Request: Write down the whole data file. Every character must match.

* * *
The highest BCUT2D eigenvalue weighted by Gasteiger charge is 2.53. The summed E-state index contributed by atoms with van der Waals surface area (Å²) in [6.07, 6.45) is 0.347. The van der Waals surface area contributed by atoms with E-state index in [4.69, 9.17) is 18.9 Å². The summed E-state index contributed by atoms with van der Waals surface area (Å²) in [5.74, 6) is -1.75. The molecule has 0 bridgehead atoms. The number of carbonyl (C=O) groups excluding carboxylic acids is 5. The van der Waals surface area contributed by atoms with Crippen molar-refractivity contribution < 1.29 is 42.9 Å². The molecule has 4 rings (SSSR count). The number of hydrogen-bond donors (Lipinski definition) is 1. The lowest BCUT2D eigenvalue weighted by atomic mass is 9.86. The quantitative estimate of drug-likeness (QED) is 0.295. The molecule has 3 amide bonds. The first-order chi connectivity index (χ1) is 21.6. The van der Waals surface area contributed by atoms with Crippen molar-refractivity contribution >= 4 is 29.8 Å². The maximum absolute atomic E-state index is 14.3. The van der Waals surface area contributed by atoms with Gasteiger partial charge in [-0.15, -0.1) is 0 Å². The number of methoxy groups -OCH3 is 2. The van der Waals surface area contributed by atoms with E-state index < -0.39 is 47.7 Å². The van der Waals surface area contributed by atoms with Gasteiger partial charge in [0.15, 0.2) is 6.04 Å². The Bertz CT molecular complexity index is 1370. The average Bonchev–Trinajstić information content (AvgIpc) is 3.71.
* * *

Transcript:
The highest BCUT2D eigenvalue weighted by Gasteiger charge is 2.53. The summed E-state index contributed by atoms with van der Waals surface area (Å²) in [6.07, 6.45) is 0.347. The van der Waals surface area contributed by atoms with E-state index in [4.69, 9.17) is 18.9 Å². The summed E-state index contributed by atoms with van der Waals surface area (Å²) in [5.74, 6) is -1.75. The molecule has 0 bridgehead atoms. The number of carbonyl (C=O) groups excluding carboxylic acids is 5. The van der Waals surface area contributed by atoms with Crippen molar-refractivity contribution < 1.29 is 42.9 Å². The molecule has 4 rings (SSSR count). The number of hydrogen-bond donors (Lipinski definition) is 1. The lowest BCUT2D eigenvalue weighted by atomic mass is 9.86. The quantitative estimate of drug-likeness (QED) is 0.295. The molecule has 3 amide bonds. The first-order chi connectivity index (χ1) is 21.6. The van der Waals surface area contributed by atoms with Crippen molar-refractivity contribution >= 4 is 29.8 Å². The maximum absolute atomic E-state index is 14.3. The van der Waals surface area contributed by atoms with Gasteiger partial charge in [-0.15, -0.1) is 0 Å². The number of methoxy groups -OCH3 is 2. The van der Waals surface area contributed by atoms with E-state index < -0.39 is 47.7 Å². The van der Waals surface area contributed by atoms with Gasteiger partial charge in [0.15, 0.2) is 6.04 Å². The Bertz CT molecular complexity index is 1370. The average Bonchev–Trinajstić information content (AvgIpc) is 3.71.